God all of created life is groaning waiting for the future God has prepared for us,
We hope for the day on which all you have made will be rescued from death and decay,
We wait for the redemption of our bodies and the restoration of our world.

In my opinion whatever we may have to go through now is less than nothing compared with the magnificent future God has planned for us. The whole creation is on tiptoe to see the wonderful sight of the sons of God coming into their own. The world of creation cannot as yet see reality, not because it chooses to be blind, but because in God’s purpose it has been so limited – yet it has been given hope. And the hope is that in the end the whole of created life will be rescued from the tyranny of change and decay, and have its share in that magnificent liberty which can only belong to the children of God!

It is plain to anyone with eyes to see that at the present time all created life groans in a sort of universal travail. And it is plain, too, that we who have a foretaste of the Spirit are in a state of painful tension, while we wait for that redemption of our bodies which will mean that at last we have realised our full sonship in him. We were saved by this hope, but in our moments of impatience let us remember that hope always means waiting for something that we haven’t yet got. But if we hope for something we cannot see, then we must settle down to wait for it in patience. (Romans 8:18 – 25 (Phillips Translation)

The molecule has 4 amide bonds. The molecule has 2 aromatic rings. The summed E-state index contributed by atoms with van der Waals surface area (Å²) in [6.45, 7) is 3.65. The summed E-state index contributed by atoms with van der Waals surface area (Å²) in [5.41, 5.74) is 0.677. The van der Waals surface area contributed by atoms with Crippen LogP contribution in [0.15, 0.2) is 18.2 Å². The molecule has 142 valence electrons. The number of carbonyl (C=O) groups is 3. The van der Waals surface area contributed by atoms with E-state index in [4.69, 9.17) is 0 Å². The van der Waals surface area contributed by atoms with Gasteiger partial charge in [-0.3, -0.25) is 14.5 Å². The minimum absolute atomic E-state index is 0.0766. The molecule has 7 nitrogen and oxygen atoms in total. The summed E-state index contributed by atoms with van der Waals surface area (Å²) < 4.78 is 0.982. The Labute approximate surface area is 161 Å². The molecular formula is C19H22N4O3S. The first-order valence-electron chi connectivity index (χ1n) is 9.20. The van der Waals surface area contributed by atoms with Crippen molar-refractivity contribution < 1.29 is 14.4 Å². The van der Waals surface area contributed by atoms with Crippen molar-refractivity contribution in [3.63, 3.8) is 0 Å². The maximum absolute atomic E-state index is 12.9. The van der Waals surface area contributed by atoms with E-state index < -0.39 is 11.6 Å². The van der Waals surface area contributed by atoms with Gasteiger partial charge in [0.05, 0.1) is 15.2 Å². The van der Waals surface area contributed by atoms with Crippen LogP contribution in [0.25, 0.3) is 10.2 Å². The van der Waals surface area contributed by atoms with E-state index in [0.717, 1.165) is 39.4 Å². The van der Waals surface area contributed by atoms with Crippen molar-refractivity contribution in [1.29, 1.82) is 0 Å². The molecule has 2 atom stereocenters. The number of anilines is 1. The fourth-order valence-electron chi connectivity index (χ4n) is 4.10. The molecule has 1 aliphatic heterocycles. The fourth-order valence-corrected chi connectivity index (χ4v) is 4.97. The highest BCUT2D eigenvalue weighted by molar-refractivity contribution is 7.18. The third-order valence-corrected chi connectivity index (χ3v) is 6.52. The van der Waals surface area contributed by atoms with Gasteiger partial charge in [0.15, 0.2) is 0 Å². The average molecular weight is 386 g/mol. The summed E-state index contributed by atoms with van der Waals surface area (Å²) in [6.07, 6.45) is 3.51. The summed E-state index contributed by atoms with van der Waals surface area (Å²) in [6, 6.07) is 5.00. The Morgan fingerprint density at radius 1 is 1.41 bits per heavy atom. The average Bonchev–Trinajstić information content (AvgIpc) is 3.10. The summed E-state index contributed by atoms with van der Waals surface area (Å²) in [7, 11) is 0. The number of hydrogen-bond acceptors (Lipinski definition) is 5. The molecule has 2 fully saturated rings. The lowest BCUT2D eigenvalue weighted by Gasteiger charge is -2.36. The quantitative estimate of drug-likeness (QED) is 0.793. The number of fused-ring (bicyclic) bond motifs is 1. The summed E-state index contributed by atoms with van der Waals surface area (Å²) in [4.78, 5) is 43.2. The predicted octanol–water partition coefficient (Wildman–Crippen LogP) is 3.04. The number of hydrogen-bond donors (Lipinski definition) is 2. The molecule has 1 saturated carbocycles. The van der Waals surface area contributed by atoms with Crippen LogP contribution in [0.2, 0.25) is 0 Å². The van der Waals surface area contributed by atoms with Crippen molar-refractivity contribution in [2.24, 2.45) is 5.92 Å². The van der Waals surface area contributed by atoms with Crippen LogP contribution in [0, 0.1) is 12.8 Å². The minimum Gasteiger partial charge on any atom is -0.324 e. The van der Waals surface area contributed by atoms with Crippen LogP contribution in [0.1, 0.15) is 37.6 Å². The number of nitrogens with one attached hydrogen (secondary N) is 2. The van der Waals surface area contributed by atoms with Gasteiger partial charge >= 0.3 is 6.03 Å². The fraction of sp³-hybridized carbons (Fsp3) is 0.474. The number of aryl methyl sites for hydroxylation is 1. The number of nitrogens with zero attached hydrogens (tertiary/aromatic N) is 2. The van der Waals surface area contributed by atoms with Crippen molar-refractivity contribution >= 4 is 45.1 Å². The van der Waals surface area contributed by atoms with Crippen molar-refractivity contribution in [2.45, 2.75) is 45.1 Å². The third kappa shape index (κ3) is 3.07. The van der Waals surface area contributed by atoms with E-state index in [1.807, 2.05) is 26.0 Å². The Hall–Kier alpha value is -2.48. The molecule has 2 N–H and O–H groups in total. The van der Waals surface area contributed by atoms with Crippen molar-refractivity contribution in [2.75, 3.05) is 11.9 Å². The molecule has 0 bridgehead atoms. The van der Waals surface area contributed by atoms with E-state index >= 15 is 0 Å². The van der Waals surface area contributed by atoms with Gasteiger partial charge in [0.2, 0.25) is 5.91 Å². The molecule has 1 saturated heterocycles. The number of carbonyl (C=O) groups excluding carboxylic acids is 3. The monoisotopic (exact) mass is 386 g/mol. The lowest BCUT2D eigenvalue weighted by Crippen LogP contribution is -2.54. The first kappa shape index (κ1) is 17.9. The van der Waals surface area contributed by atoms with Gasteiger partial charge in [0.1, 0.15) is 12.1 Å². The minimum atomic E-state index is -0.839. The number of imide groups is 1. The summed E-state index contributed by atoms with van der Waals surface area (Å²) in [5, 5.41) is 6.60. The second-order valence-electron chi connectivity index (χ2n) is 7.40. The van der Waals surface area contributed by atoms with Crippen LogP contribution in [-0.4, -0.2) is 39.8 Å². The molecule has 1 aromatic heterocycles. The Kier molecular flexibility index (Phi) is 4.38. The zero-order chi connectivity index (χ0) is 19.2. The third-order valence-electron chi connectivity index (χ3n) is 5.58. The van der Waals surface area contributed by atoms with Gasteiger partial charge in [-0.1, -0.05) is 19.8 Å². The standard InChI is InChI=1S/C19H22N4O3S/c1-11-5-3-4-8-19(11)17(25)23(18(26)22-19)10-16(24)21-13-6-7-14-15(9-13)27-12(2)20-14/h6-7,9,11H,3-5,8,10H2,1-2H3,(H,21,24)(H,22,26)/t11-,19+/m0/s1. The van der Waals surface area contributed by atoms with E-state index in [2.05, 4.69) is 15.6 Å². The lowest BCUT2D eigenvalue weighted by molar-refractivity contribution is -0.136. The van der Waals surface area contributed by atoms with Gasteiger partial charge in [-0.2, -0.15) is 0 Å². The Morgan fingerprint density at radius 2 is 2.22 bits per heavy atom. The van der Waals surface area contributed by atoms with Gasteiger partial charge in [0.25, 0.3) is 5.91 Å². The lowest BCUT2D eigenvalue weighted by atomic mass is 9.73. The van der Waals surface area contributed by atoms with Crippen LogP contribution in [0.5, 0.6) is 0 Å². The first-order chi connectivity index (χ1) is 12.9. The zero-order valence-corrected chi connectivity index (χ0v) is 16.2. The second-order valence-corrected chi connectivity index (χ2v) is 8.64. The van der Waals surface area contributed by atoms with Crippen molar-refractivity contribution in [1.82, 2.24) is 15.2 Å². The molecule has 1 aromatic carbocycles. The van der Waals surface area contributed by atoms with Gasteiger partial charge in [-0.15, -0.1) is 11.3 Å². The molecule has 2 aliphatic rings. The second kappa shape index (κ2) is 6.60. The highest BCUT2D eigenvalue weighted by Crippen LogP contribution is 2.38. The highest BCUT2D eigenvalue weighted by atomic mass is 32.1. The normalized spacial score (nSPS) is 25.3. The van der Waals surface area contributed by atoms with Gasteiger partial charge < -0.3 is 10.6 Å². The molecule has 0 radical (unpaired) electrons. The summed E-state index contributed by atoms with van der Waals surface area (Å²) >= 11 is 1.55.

God in this season of hope and promise bless the earth rich and fertile with life
God in this season of planting and growth, bless the seed we plant and nurture
As it falls into the ground to grow may we remember your body broken for us

Unless a seed is planted in the soil and dies it remains alone
But its death will produce many new seeds,
a plentiful harvest of new lives (Jn 12:24 NLT)

God as we sprinkle our gardens with the water that gives life,
May we remember lands that are parched and those that are flooded,
May we remember Christ that your life blood was poured out for us,
You were hung upon a tree and crucified,
So that together with all your creation we might be liberated into freedom.

Open up O heavens and pour out your righteousness
Let the earth open wide
So salvation and righteousness can sprout up together (Is 45:8 NLT)

As we watch for the first sprouts of new creation
We remember your resurrection promise,
A new world is breaking into ours with abundance and wholeness

Look I am making all things new…
On each side of the river grew a tree of life
Bearing twelve crops of fruit with a fresh crop each month
The leaves were used for medicine to heal the nations (Rev 21:5; 22:2 NLT)

Jesus our hope lies not in your death but in your resurrection,
Not in your dying but in your rising again,
We wait in hope for your promise to be fulfilled,
Death is conquered, resurrection has begun,
May your healing be revealed in our bodies,
May your healing power be seen throughout the earth,